\$\begingroup\$ Please, don't add generic links to your posts. They may give unexpected and variable results in the future and they don't improve the post at all (people browsing this site are expected to know how to perform a google search for generic terms). It is much better to link directly to (for example) a Wikipedia article or a datasheet (possibly from the manufacturer site). And if you really want to make your posts shine, it would be better yet to quote some relevant excerpts (or give a summary by yourself) from the documents you are linking to. \$\endgroup\$ Jun 16, 2018 at 7:18
  • \$\begingroup\$ Good point, links changed to Wikipedia. \$\endgroup\$
    – crj11
    Jun 16, 2018 at 11:19
  • \$\begingroup\$ How would a super cap give more run time when running off an AC adapter? \$\endgroup\$ Jun 17, 2018 at 23:47
  • \$\begingroup\$ @Misunderstood The super cap can store more charge than a standard electrolytic cap, so it can power the lamp for more time after a power failure. For about $2, you can buy a 10,000uF standard electrolytic cap or you can buy a DGH504Q5R5 super cap with about 50 times the capacitance and thus 50 times the charge storage. \$\endgroup\$
    – crj11
    Jun 18, 2018 at 2:57
  • 1
    \$\begingroup\$ Worked perfectly, even with a very small electrolyic (I had a 470uF 10V around.) Thanks! \$\endgroup\$
    – nke
    Jun 18, 2018 at 3:54

If you have a multimeter that can measure resistance, then why not measure the resistance across the battery pack you ripped out of the appliance? And if you don't have it anymore (or if it's completely discharged), google says the internal resistance of a NiMh battery is 320 mOhm, so a 1 ohm resistor (if you have one) sounds like a good approximation to start out with.

However, that was all for the purpose of fooling the battery management circuit into thinking you had a full battery pack. 1 ohm doesn't sound like enough to mitigate the heat problem you were having. For the purpose of current-limiting, I think you should try a current-limiting diode - http://www.newark.com/solid-state/1n5283/diode-current-regulator-220a-do/dp/79T5000?pf=810461032&anyFilterApplied=true&regulated-current=220ma&ddkey=http%3Aen-US%2FElement14_US%2Fc%2Fsemiconductors-discretes%2Fdiodes%2Fcurrent-regulator-diodes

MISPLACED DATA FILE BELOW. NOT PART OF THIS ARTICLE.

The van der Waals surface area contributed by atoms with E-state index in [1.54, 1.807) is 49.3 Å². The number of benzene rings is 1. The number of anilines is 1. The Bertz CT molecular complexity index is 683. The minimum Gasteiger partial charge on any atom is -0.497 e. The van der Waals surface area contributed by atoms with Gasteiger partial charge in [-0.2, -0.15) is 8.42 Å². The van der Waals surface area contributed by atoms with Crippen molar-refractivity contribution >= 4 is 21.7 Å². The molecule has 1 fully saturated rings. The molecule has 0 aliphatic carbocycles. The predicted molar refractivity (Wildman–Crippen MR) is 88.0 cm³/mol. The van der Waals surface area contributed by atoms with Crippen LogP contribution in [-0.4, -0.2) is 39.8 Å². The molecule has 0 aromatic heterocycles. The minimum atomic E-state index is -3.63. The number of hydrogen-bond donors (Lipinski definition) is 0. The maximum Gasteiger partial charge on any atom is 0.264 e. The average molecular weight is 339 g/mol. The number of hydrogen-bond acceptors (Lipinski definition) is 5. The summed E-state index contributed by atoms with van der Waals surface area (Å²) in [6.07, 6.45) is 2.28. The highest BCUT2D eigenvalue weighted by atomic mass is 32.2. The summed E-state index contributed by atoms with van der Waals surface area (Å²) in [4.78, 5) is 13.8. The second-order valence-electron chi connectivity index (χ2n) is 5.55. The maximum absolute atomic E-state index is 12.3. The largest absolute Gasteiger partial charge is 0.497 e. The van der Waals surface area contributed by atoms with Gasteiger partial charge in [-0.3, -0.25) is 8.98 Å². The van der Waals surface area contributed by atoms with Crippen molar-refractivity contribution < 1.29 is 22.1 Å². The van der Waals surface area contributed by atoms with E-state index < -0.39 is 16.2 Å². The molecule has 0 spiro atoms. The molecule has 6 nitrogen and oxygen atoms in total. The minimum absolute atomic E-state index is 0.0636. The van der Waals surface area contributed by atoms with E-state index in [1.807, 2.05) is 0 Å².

• 4
    \$\begingroup\$ You can't measure the resistance of a battery the way you suggest. \$\endgroup\$ Jun 16, 2018 at 4:52
  • \$\begingroup\$ A circuit sensing the presence of a battery doesn't really care about that tiny resistance, which is negligible most of the time in most applications when the battery is fully charged. It is the battery voltage appearing across the sense terminals that makes the difference. \$\endgroup\$ Jun 16, 2018 at 7:10
  • \$\begingroup\$ Yep, you'd measure infinite resistance across a battery if there was no current flowing across it, right? I have no idea why I didn't think of that \$\endgroup\$
    – Tri
    Jun 16, 2018 at 22:08
  • \$\begingroup\$ No. An ohm meter sources a small constant current through the leads and measures the voltage across the leads. Putting the leads across the terminals of a battery kind of screws with the voltage measurement. \$\endgroup\$ Jun 17, 2018 at 23:31
  • \$\begingroup\$ I hae two of the battery packs, but they are completely discharged and have resisted any attempt to charge them in the original circuit. \$\endgroup\$
    – nke
    Jun 18, 2018 at 3:41

Your Answer

By clicking “Post Your Answer”, you agree to our terms of service and acknowledge you have read our privacy policy.

Not the answer you're looking for? Browse other questions tagged or ask your own question.